(2 Total References)
The Herald Standard
For Daisytown resident James Rohaley, the decision to go to war was easy. He and four friends from the Daisytown area, despite their young age, jumped at the chance to enlist in the Navy when World War II broke out.
"When they bombed Pearl Harbor, I was so mad, I was just furious," he
said."I enlisted straight out of high school." Rohaley
was just 16, an honor student at California Area High School
was too young to enlist, too angry to wait.He
lied about his
age and forged his
parents' signatures to join the military.He
earned the rank of Seaman First Class, and his
ship was credited with sinking a submarine off the coast of California.
But after the war, things were more difficult. Rohaley
came home four years older and without a high school diploma, something he
had to live without, until now.For Rohaley and other local World War II veterans who risked their lives and sacrificed their education as a result of the war, Operation Recognition, a national initiative to pay tribute to World War II veterans, will allow them to finally receive their diplomas.
"Operation Recognition allows school districts to fulfill the academic honor these veterans are due," said state Rep.
...Rohaley received his diploma during this spring's graduation ceremonies at California Area High School and spoke to the graduating class.
"I tried to inspire them by what I was able to accomplish without a diploma," he
said."I told them not to coast through their education, because there are always people behind you that are hungry."
...Although Rohaley had never received his diploma, he has a remarkable resume.He has worked as a public assistance examiner, district justice, deputy warden at the Washington County Jail, served eight years on the California Area School Board and is now a constable.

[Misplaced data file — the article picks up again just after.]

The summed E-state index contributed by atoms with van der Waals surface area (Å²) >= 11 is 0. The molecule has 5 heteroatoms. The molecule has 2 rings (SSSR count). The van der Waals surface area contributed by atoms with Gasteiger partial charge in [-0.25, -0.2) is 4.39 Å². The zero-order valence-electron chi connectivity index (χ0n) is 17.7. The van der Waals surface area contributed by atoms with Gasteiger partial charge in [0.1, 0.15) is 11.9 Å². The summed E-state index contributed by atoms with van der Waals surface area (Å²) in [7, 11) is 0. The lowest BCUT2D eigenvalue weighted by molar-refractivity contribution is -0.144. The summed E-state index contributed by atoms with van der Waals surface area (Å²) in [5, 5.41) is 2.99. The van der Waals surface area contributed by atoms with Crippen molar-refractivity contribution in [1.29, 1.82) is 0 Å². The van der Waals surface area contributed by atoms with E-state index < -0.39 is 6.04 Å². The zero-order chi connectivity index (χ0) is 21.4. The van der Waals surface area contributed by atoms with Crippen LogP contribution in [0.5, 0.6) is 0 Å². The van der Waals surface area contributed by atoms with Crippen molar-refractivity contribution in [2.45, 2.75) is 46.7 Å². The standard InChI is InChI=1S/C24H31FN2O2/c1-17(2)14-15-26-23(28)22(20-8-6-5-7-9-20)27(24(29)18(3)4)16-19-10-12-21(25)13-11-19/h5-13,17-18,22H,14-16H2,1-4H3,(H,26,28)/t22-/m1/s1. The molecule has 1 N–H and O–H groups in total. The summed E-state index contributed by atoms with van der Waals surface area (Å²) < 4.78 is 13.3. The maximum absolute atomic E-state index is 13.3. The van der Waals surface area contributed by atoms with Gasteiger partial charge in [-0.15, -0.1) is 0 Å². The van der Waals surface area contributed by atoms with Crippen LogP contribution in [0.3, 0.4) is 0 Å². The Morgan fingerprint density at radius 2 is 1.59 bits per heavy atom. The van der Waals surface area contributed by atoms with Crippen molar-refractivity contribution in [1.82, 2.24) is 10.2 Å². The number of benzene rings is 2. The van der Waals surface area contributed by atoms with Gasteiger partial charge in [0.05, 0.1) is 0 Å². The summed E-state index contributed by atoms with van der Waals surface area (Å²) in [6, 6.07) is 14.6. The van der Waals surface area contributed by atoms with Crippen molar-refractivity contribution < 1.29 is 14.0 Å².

admits that being hired for jobs throughout his
life has been more difficult without a diploma.
"If you don't have a high school education, you're looked down upon," he
said."It was pretty tough for me without a high school diploma, but with veterans preference, that helped me get hired."
...Rohaley said he is simply happy to finally receive his diploma and to see veterans honored for their service to their country."It just felt good that I finally got my diploma and got recognized," he said.
With veterans taking advantage of the opportunity the new law provides, a move is on to recognize veterans of the Korean War through Operation Recognition.
The Herald Standard - 3 Democrats seek party's nomination
Incumbent Peter J. Daley is being challenged by Randy Barli of Coal Center and James Rohaley of Daisytown, West Pike Run Township.
is a World War II veteran, having served in the U.S. Coast Guard
for nearly four years in the American, European and Asiatic Pacific theaters of operations.He also served five years in the U.S. Navy Reserves.
"I enlisted at 16 because I thought we had the best country in the world," Rohaley
said.Rohaley was a Washington County Board of Assistance caseworker for 12 years and a public assistance examiner for 10 years.He also served as the West Pike Run Township justice of the peace for 12 years and served on the California Area School Board for eight years.
"I've been disappointed with the way the Legislature's been acting.They talked about tax reform, then they tied it to gambling.They knew that these people looking for a franchise would be putting out millions of dollars," Rohaley
said Harrisburg is overdue for reform.
"I'm hoping enough legislators will be thrown out that new people will come in who aren't motivated by money," Rohaley
said."I'm not a rich man, but I'm financially stable."Rohaley
would be supportive of an open records law that includes members of the legislature.
"I think the Legislature is the only branch of government that can't be audited, so they get away with whatever they can," Rohaley
said."If the Herald-Standard
asked me for the records, I would give them to you.What they are doing is a crime."Rohaley
also supports lobbyist disclosure and an independent board to handle redistricting.
"Our legislators set them (the districts) up to their advantage, not the taxpayers' advantage," Rohaley
would not accept any money from political action committees.
"I don't believe in that.When I was on the school board, the vote was often 8-1.I was offered bribes and I was threatened with being beat up.I played it straight.I never took a nickel from anybody," Rohaley
said that although he
is 80, his
age should not be a factor in the election for the two-year term.
"I would be a full-time legislator.I would be available," Rohaley